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March 19, 2002 - Image 9

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The Michigan Daily, 2002-03-19

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The Michigan Daily - Tuesday, March 19, 2002 - 9

Continued from Page I2
tence as a nation.
"That (nationalism) completely
devalues the contributions of India's
minorities by marginalizing them and
attacking the just place they have on
the Indian public landscape. Gujarat is
Gandhi's land. It is the ideology that
killed Gandhi that has been ruling the
state of Gujarat for the last 10 years,"
Varshney said.
"I cannot conceptualize Indian cul-
ture without Hindu or Muslim motifs.
Virtually no part of India, including
its architecture and dress habits, do
not bear the stamp of a joint nature,"
he said.
Because most of the violence took
place in areas of high segregation
between Muslims and Hindus,
Varshney proposed integration as a
possible solution to the conflict.
"The highly localized concentration
of violence occurs in certain cities
that have only 6 percent of the total
Indian population but half of the Mus-
lim-Hindu deaths. This is the result of
segregation in small towns leading to
ghastly riots," he said.
Javed Nazir, a visiting journalism
fellow, said international intervention
is necessary to resolve the long-stand-
ing conflict between Muslims and
Hindus in South Asia.
"My heart grieves over what hap-
pened in India and what happened
in Pakistan. In Pakistan, religious
places like temples, mosques and
churches have become killing
grounds for us," he said. "The rest
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of the world is building bridges but
South Asia remains one of the poor-
est regions in the world, and the last
50 years of war in the subcontinent
has impoverished us more and
more. The international community
has to nudge both countries to use
common sense. Talk of war is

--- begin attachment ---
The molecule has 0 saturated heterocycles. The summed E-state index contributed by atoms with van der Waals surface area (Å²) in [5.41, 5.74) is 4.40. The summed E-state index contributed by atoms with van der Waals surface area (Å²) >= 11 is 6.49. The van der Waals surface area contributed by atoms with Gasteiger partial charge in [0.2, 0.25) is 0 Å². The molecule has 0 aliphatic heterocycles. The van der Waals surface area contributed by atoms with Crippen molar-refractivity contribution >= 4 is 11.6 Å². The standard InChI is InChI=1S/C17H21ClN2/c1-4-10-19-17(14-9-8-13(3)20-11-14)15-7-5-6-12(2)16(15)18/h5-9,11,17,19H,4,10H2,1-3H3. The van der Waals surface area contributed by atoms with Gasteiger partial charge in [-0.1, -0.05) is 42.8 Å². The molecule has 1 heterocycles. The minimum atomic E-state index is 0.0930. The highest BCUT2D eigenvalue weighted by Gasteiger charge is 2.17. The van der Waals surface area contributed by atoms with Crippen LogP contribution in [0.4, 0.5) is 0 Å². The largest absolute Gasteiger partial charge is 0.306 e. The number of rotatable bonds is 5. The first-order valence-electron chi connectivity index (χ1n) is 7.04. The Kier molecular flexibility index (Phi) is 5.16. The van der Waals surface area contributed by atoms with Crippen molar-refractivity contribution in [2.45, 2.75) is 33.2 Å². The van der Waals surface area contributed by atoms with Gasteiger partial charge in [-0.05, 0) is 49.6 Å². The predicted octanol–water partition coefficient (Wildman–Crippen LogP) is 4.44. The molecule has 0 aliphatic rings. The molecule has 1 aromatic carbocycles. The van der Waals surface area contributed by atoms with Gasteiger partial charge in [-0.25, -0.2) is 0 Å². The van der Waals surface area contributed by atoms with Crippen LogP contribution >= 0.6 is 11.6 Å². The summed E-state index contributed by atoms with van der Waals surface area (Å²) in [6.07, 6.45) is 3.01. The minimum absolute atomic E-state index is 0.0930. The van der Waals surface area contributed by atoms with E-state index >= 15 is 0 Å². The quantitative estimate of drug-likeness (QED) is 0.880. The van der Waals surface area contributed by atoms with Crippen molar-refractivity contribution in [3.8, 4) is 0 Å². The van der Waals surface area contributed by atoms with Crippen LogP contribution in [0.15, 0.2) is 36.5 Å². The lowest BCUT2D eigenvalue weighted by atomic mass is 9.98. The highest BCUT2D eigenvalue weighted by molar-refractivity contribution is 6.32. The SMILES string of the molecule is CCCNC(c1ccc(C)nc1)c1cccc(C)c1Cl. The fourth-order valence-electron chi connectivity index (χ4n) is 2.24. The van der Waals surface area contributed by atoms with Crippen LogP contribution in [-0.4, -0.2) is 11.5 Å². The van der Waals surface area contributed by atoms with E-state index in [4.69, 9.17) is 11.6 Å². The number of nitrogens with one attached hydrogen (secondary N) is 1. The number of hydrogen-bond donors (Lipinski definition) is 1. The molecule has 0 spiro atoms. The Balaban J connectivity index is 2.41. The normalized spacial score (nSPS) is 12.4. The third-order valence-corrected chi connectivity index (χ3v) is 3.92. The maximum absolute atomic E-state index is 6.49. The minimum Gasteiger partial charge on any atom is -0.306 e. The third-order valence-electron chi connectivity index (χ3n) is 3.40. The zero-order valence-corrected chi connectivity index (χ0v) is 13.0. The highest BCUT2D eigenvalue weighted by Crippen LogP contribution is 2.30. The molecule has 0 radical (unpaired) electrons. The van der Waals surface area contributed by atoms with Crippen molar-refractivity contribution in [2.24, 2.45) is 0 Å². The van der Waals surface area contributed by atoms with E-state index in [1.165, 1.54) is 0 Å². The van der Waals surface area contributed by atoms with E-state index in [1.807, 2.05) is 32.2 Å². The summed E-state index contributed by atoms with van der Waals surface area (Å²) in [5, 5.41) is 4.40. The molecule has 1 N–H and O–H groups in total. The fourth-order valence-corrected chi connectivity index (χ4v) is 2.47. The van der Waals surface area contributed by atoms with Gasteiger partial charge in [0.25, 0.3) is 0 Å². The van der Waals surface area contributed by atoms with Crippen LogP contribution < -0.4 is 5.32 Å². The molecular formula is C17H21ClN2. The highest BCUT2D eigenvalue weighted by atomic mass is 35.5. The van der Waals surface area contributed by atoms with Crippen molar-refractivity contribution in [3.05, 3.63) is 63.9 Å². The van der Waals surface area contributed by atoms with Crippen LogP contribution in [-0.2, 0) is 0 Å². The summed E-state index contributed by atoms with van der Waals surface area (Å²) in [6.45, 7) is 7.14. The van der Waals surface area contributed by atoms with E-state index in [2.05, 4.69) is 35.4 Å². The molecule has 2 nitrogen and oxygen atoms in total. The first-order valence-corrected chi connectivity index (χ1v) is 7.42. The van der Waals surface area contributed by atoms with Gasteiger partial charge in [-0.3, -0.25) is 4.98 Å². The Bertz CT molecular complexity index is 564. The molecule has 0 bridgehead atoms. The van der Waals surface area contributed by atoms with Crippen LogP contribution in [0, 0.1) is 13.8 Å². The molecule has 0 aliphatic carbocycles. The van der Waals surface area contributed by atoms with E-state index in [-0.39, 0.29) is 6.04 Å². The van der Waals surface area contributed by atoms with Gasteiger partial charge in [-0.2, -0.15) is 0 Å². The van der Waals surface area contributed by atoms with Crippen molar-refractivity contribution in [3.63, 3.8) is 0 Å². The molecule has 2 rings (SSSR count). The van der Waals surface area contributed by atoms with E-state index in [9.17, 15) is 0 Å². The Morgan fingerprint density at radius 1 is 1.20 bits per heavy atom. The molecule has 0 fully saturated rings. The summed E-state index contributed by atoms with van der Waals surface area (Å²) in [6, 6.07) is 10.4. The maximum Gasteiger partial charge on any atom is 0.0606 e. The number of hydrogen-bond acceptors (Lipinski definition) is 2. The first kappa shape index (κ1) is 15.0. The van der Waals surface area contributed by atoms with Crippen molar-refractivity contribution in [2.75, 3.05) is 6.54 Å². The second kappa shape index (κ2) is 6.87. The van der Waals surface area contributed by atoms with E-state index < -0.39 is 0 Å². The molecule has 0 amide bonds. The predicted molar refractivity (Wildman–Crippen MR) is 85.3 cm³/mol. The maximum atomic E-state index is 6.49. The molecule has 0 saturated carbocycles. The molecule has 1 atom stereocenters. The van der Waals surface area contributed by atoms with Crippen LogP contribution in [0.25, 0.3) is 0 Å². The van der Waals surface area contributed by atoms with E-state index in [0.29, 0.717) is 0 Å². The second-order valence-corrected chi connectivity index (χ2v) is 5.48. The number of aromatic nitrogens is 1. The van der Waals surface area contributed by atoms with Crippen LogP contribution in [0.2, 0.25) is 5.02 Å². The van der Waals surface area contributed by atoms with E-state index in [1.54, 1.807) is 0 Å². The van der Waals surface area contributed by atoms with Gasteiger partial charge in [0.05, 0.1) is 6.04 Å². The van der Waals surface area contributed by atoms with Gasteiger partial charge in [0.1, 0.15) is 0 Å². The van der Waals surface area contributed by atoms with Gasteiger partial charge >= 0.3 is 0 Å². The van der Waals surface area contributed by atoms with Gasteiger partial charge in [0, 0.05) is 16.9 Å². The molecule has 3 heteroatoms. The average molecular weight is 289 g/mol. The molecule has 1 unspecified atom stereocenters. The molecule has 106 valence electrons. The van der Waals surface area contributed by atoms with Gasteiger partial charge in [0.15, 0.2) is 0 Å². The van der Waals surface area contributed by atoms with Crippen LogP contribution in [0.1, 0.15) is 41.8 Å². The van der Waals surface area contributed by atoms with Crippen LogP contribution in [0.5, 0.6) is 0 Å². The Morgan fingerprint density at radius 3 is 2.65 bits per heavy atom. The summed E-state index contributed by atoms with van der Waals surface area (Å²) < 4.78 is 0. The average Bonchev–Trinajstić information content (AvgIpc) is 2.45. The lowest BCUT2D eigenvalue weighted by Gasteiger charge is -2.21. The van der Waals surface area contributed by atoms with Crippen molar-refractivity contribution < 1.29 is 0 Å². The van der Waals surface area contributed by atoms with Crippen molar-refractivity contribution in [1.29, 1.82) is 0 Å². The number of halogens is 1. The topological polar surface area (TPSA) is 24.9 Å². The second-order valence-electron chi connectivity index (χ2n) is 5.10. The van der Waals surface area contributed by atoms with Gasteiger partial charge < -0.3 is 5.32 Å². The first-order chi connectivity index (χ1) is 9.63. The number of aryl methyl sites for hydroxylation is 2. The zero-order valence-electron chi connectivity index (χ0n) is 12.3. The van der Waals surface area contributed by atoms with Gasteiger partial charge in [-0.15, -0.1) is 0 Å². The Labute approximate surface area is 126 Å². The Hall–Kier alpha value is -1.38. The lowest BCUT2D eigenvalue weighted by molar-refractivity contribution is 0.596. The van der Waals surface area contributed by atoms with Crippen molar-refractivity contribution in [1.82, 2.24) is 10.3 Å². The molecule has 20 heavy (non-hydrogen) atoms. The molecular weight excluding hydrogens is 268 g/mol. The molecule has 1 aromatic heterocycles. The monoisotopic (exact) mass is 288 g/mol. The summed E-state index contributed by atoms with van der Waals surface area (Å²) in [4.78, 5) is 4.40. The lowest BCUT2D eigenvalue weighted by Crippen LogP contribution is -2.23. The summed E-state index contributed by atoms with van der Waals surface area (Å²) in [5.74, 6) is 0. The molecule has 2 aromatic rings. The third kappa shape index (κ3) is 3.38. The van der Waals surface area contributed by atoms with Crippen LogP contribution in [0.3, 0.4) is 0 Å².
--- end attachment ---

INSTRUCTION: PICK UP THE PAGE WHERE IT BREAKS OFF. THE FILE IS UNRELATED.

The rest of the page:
senseless and self-defeating. It's
about time to wake up," Nazir
LSA senior Olivia Ross said the
analogies Nooruddin drew between
India and America helped her to bet-
ter understand the strife.
"As students we think these issues
of conflict and diversity are so far
removed from us, but this discussion
really helped form a sense of connec-
tion with what's going on over there,
especially for me as a non-Indian,"
she said.
Though students appreciated the
diversity of opinions the panel pre-
sented, some were worried the audi-
ence would think Patel's views
reflected that of the entire Hindu
Patel, who briefly stormed out of
the discussion after denouncing it as
"mental masturbation," repeatedly
interrupted the other panel speakers
and had to be restrained from making
threatening and offensive remarks.
LSA senior Sumanth Padmanabh
said he thought the event was inform-
ative, but did not agree with Patel's
"He gave a skewed perspective
and make it look like all Hindus
believe what he believes," Padman-
abh said.

Continued from Page 1
implemented a minimally adequate program to protect
workers from injury and illness in the workplace ...
has failed to protect workers adequately from severe
musculo-skeletal disorders (caused by repetitive stress,
awkward work motions and related safety hazards);
injuries caused by needle punctures; and the risk of
exposure to blood borne pathogens resulting from vari-
ous types of accidents and injuries."
According to the WRC report, New Era has also shown
"a persistent pattern of non-compliance with workers'
rights of association" and has refused to bargain with their
workers' union.